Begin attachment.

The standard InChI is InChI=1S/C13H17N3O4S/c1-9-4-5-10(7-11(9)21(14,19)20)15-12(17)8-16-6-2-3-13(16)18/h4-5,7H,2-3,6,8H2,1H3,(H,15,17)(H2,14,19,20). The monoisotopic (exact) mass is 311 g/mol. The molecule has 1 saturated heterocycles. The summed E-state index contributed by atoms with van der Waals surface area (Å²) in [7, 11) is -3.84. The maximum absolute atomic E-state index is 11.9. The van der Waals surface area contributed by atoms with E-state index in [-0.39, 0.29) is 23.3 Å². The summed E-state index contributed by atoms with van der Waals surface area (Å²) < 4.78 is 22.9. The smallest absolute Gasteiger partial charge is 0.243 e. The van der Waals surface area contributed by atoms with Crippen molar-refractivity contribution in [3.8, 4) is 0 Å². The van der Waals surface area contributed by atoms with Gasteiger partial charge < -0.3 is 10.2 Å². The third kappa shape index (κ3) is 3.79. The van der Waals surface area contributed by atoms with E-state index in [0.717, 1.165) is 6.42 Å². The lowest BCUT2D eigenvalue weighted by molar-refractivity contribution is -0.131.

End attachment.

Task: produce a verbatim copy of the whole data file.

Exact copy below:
The standard InChI is InChI=1S/C13H17N3O4S/c1-9-4-5-10(7-11(9)21(14,19)20)15-12(17)8-16-6-2-3-13(16)18/h4-5,7H,2-3,6,8H2,1H3,(H,15,17)(H2,14,19,20). The monoisotopic (exact) mass is 311 g/mol. The molecule has 1 saturated heterocycles. The summed E-state index contributed by atoms with van der Waals surface area (Å²) in [7, 11) is -3.84. The maximum absolute atomic E-state index is 11.9. The van der Waals surface area contributed by atoms with E-state index in [-0.39, 0.29) is 23.3 Å². The summed E-state index contributed by atoms with van der Waals surface area (Å²) < 4.78 is 22.9. The smallest absolute Gasteiger partial charge is 0.243 e. The van der Waals surface area contributed by atoms with Crippen molar-refractivity contribution in [3.8, 4) is 0 Å². The van der Waals surface area contributed by atoms with Gasteiger partial charge < -0.3 is 10.2 Å². The third kappa shape index (κ3) is 3.79. The van der Waals surface area contributed by atoms with E-state index in [0.717, 1.165) is 6.42 Å². The lowest BCUT2D eigenvalue weighted by molar-refractivity contribution is -0.131.